Monday, May 18, 2009

First Clues Review: The Case of the Left-Handed Lady by Nancy Springer

First Clues: Mysteries for Kids

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The Case of the Left-Handed Lady by Nancy Springer

The Case of the Left-Handed Lady by Nancy Springer
The Enola Holmes Series

Puffin (Paperback)
ISBN-10: 0-14-241190-6 (0142411906)
ISBN-13: 978-0-14-241190-2 (9780142411902)
Publication Date: May 2008
List Price: $6.99

Review written by Ariana, Age 12, Grade 7. Date of review: May 2009.

Review: The Case of the Left Handed Lady. An intriguing title. Who is the Left Handed Lady? What happened to her? What’s so special about a Left Handed Lady? These are some of the questions that flew my mind as I looked at the cover of The Case of the Left Handed Lady by Nancy Springer. Enola Holmes, sister to Sherlock and Mycroft Holmes, is the leading lady in the story. The second in the series, The Case of the Left Handed Lady continues the riveting tale of The Case of the Missing Marquees. It’s a tale of mystery, disappearances, and intrigue all the while; it didn’t quite captivate my attention.

The story of a young sleuth, Enola Holmes tries to deduct the case of a missing Lady Cecily. Enola pays a visit to Lady Theodora, who informs Enola of Cecily’s disappearance. Fascinated by her belongings, including charcoal drawings, Enola embarks on a journey throughout London, the vilest city in Britain, to find her, in the hopes of making a life long friend. Enola’s got a lot to think about though, because Enola is juggling several identities and escapees. All while Enola’s on the search for Lady Cecily, Enola balances the identities of Mrs. Ragostin, Ivy Meshle, and the Sister of the Streets, evades her brothers Mycroft and Sherlock, and struggles to reunite with her mother.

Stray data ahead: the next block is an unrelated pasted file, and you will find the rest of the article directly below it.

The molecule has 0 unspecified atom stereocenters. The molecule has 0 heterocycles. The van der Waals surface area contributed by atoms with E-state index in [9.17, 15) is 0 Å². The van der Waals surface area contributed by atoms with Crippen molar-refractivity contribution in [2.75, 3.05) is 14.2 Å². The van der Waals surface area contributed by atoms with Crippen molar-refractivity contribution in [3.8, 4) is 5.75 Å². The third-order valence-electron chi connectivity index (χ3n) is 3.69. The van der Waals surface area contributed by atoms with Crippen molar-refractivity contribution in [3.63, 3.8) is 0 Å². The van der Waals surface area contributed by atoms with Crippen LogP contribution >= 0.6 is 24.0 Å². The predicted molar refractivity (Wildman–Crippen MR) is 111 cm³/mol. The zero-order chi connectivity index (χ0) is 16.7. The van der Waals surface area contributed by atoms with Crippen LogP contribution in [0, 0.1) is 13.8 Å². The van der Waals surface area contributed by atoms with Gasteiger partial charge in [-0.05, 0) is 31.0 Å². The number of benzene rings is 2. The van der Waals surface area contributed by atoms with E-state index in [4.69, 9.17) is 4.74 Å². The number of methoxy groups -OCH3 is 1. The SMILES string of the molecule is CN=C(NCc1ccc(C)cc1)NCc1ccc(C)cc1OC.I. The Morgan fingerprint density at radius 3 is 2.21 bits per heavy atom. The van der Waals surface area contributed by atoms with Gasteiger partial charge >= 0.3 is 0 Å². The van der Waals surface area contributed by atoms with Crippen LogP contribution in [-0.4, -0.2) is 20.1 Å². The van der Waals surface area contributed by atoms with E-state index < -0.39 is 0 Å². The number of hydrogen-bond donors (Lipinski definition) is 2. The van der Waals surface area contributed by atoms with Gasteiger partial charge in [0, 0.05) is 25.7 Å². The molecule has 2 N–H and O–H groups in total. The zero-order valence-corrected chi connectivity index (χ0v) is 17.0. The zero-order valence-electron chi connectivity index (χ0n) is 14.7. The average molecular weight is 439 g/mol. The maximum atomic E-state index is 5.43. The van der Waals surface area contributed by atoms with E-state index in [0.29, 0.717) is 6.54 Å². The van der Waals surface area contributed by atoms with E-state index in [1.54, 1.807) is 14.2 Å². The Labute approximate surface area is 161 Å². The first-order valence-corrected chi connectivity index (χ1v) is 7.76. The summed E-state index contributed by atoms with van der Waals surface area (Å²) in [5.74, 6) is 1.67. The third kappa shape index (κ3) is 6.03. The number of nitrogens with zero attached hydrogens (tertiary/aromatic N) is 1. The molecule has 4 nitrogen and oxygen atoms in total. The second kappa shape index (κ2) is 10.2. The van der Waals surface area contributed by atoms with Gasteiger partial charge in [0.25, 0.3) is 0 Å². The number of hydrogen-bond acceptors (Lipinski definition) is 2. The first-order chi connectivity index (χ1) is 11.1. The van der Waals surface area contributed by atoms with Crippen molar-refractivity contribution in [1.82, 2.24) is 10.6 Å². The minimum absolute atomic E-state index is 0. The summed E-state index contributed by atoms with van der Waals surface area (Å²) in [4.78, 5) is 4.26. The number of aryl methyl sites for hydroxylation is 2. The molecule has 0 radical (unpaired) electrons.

All this action and mystery occurs in the story but all the while, I just didn’t enjoy the book. It was definitely not a page turner and got off to a very slow start. I also can’t relate to Enola. The whole story is based on a fourteen year old making her way through the worst parts of London, escaping Sherlock Holmes, and searching for a missing girl she has never met before. The climax and resolution also seems very absurd to me. The first three-quarters of the book are basically just Enola searching for her mom and Cecily and running from her brothers, but the climax is just completely confusing. Enola has only a few leads, but by the climax there’s a whole other world of information that shows the resolution, which I find very confusing and unbalanced. On the positive side, I did feel that the ending was very good. It leaves you with an open ending and not knowing how everything will end up, but at the same time gave me a sense of closure and has a good use of sentence structure.

The story has a complex and original plot, while not quite a page turner, but has an excellent ending. Although, the book did not win any award or medals, I feel with the book’s strong plot and ending, it could be capable of winning any award.

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